5

fookatchu's answer can be improved so that the callback could be used by multiple widgets: def treeview_changed( self, widget, event, data=None ): adj = widget.get_vadjustment() adj.set_value( adj.upper - adj.pagesize )


5

The pygtk docs don't state this, but the C docs do: gtk_tree_view_set_search_column (GtkTreeView *tree_view, gint column) column : the column of the model to search in, or -1 to disable searching Passing -1 for the column really disables searching.


5

I've had the same problem and, after trying different alternatives, using the markup property instead of the text property solved the problem. Please find below and example that works in Ubuntu Maverick: #!/usr/bin/python import gtk class Application(object): def __init__(self): window = gtk.Window() ...


5

I was using the wrong signal. This is the right one: self.tree_view.connect('cursor-changed', self.get_selected_user) Thank you


5

You'll need to use the GLib.ConnectBeforeAttribute on your handler to handle TreeView.ButtonPressEvent, otherwise the widget will handle the event internally and your handler won't be called. example: [GLib.ConnectBefore] void OnTreeViewButtonPressEvent(object sender, ButtonPressEventArgs e) { if (e.Type == Gdk.EventType.TwoButtonPress) { ...


5

There's the changed signal of TreeSelection (get it using tree.get_selection()), which should be the right way compared to cursor_changed.


5

You could store the object in one column (gobject.TYPE_PYOBJECT) and the string representation in a second column, and then only display the second column in your treeview. Similar to what's done here: http://www.learningpython.com/2006/09/02/extending-our-pygtk-application/


4

I got a bit confused as I already had a "drag-drop" handler but was sorted once I implemented the following: def __init__(self): self.treeview.connect("drag_data_received", self.on_drag_data_received) def on_drag_data_received(self, widget, drag_context, x, y, selection_data, info, timestamp): widget.stop_emission('drag_data_received') Just to ...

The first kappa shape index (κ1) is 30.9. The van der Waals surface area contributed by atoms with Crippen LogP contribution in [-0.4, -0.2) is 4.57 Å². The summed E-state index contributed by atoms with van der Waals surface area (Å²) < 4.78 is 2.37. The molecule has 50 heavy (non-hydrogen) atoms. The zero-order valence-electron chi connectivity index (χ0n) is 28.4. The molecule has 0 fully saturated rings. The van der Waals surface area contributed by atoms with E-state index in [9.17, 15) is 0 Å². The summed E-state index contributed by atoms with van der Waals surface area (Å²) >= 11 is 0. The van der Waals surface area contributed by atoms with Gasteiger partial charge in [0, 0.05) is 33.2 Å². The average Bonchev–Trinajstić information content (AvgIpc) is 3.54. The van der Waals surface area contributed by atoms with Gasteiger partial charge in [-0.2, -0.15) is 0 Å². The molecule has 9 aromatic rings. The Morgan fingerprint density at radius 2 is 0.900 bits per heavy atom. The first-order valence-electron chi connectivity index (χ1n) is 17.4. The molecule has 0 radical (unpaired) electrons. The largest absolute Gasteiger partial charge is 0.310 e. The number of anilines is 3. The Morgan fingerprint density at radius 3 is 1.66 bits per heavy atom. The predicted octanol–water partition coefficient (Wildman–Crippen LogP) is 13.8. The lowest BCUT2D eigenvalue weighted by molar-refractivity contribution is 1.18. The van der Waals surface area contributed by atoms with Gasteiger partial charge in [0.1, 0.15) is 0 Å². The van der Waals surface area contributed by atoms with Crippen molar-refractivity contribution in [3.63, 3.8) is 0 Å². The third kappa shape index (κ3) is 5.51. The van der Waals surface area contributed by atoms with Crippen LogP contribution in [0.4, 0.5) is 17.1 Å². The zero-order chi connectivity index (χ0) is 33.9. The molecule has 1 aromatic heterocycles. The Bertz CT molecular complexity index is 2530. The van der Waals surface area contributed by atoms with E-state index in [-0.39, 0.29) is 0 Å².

4

It's really easy, just listen to the "button-press-event" signal and use treeview.get_path_at_pos() to figure the selected row: def button_press_event(treeview, event): if event.button == 3: # right click model, path = treeview.get_path_at_pos(int(event.x), int(event.y)) # do something with the selected path ...


4

Try putting your TreeView into a GtkScrolledWindow. E.g.: <child> <object class="GtkScrolledWindow" id="scrolledwindow1"> <property name="visible">True</property> <property name="hscrollbar_policy">automatic</property> <property name="vscrollbar_policy">automatic</property> <child> ...


4

I'm not exactly sure what you're looking for but here is a translated example from their tutorials. It may help you get started. Image taken from tutorial site. I think the key to a multi-level tree view is to append values to values, iter in this line musicListStore.AppendValues (iter, "Fannypack", "Nu Nu (Yeah Yeah) (double j and haze radio edit)") ...


4

gtk.TreeViewColumns aren't widgets so they unfortunately don't have a dedicated signal for size changes. But you can register a callback function that receives "width" change notifications: def onColWidthChange(col, width): # Note that "width" is a GParamInt object, not an integer ... col.connect("notify::width", onColWidthChange) In the example, ...


4

I know it's an old post, but the answer might help someone else. It's possible and quite simple to be honest. You have to add your custom widget (for instance a Gtk.ToggleButton or your own implementation of a checkbox) to the Gtk.TreeViewColumn.Widget property. Job done! :) You might find also quite useful a Gtk.TreeViewColumn.Clicked event to subscribe ...


4

<treeview>.set_cursor(0) # for your value of `path` 0 is this what you want? I think treeview will also grab focus. If you wanted to add given row to selection set rather than clear old selection and set only one row selected, you gotta play with Gtk.TreeSelection that you get via .get_selection() method.


3

I finally figured out my issue with this styling method. The 'allow-rules' style property isn't the only property that tells the treeview to color the rows in alternating colors. According to the documentation, the treeview has another property that hints to the engine that it should draw rows in alternating colors. The 'rules-hint' property, False by ...


3

You can append as many columns to the tree view as you need, without the limit of the columns of the model. If the data you need are not present in the model, you can set a callback for a column: import gtk def inIta(col, cell, model, iter, mymodel): s = model.get_string_from_iter(iter) niter = mymodel.get_iter_from_string(s) obj = ...